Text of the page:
Dr. Erik Fisher answered:The following are guidelines to help your child cope with the death of a loved one:
The following are guidelines to help your child cope with the death of a loved one: It is important after a death to re-establish structure and stability. Kids respond much better to this. If everyone's world falls apart and there is no... More
- It is important after a death to re-establish structure and stability. Kids respond much better to this. If everyone's world falls apart and there is no structure, this can feel scary to kids and they may act up even more.
- Know that your children's reactions are often not because of you. You are still responsible for your actions. Don't blame your and their actions on others, but help them understand that grief may be a reason for their behaviors.
- If you do "lose your cool" with your kids regardless of their behavior, take responsibility for it and make efforts to change it.
- When you talk to your kids about their emotions, especially around death, don't expect them to answer you when you want or how you want.
- Know that your kids are having a hard time understanding their emotions and what death means to them and others.
- Know that your grief is not their grief.
- Sadness is part of being human, but don't lean on your kids for emotional support. While it is important that they know how you are feeling, they shouldn't be expected to take care of you.
- While it is important to keep the memories of that person alive, don't use that person who has passed as someone who is going to know everything they do and think poorly of them if they misbehave.
- Most importantly, be aware to give your kids and yourself time to process their grief, their way and you your way.
Kathy Clair-Hayes answered:Young children who have lost a loved one are unlikely to fully understand their loss. Providing simple explanations, addressing misconceptions, and offering patient reassurance can help them better understand and cope with their loss.
- Offer simple, concrete explanations. What does death mean? Be simple and very concrete. "Uncle Al was so sick that his heart stopped beating and his body stopped working." Or "Death means everything in the body stops—a person doesn't breathe, walk or talk, or feel hungry, sleepy, scared, or sad." Explain that death is permanent, not reversible. Once a person dies, she cannot come back to life even though we might wish she could. Try not to use phrasing that could be worrisome or misleading. Saying that "Daddy is sleeping" suggests he'll wake up and equates a normal, everyday activity with death. Stating that "We lost Aunt Emily" implies she can be found or that the child, too, could be lost. "God took Jimmy early because he was so good" from a young child's perspective might be understood that "God takes people who are good away from his or her family", so I'm going to be bad so God does not take me.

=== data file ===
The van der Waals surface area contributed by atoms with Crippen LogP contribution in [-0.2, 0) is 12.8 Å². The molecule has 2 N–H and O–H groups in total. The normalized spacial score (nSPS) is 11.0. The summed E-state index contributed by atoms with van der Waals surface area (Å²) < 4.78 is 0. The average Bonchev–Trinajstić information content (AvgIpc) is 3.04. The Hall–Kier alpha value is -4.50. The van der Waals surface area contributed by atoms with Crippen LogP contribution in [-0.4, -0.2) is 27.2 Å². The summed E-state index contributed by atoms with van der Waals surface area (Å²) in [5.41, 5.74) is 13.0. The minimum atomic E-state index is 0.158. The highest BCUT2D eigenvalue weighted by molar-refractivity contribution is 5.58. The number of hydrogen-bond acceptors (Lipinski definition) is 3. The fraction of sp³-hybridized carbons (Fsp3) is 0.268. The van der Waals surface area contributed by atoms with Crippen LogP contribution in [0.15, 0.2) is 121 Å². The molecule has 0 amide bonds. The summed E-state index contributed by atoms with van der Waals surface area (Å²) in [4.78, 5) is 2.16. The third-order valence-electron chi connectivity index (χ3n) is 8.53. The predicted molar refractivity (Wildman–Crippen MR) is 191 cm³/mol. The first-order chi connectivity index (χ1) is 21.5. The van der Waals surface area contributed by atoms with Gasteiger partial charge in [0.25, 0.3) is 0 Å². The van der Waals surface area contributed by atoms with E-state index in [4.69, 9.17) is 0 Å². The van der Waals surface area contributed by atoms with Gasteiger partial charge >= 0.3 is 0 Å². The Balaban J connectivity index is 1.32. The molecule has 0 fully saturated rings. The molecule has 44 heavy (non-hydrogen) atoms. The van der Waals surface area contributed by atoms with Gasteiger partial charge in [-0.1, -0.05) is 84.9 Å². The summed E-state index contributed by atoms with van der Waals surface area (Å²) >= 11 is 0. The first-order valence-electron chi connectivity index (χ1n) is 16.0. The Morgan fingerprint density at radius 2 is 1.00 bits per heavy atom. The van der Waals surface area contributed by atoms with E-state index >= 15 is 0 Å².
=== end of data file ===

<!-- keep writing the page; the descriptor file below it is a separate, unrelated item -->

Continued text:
- Understand magical thinking. Children this age often engage in magical thinking. They may worry that they provoked the death with an angry outburst ("I hate you! I wish you'd die!") or thought. Or they may believe there was something they could have done to prevent the death. Reassure your child that nothing he or she did or didn't do caused the death. You might say, "Some children believe something they did made a death happen. You may worry that something you said or did caused Mommy to die. It's not true. Mommy died because she was very, very sick. Nothing you did, said, or thought made her sick."
Young children who have lost a loved one are unlikely to fully understand their loss. Providing simple explanations, addressing misconceptions, and offering patient reassurance can help them better understand and cope with their loss. Offer... More
- Be patient with repetition. Children may ask the same questions over and over as they try to form an understanding of what has happened. Patiently answering questions—even those that seem upsetting or repetitious—helps them to integrate the words and understanding.
Dr. Charles Sophy answered:
Talk with a child in language he or she can understand. Complex medical terms are less effective than simple language describing the illness or circumstances surrounding the death. Use language that reflects what the child can see, hear, touch, and feel.
Try to confirm that the child understands what you have said. Let the child explain back to you how he or she comprehends what has happened. Then help clarify any areas of confusion or misunderstanding that still exist.
Allow time for a child to express his or her feelings and other grief reactions. Many grief reactions are typically associated with a serious illness or death in the family. These reactions can and should be shared among family members. Very young children may not have words for their grief. As a result, they may express their grief through drawings, behavior, or other means.
Encourage children to ask questions and be prepared to give honest, simple answers. Listen carefully to a child’s questions and try to understand what is being asked, as well as what is not being asked.
As an adult, be a good observer. Look and see how each child is behaving. Don’t rush in with explanations. Usually, it’s more helpful to ask exploring questions than to give quick answers.
Help the child commemorate the life of the person that has died. Sharing memories will help to facilitate healthy grieving. Creative writing, telling stories, planting the loved one’s favorite flowers, and other activities provide healthy outlets for grief and can be ways to maintain happy memories.Talk with a child in language he or she can understand. Complex medical terms are less effective than simple language describing the illness or circumstances surrounding the death. Use language that reflects what the child can see, hear, touch, and... More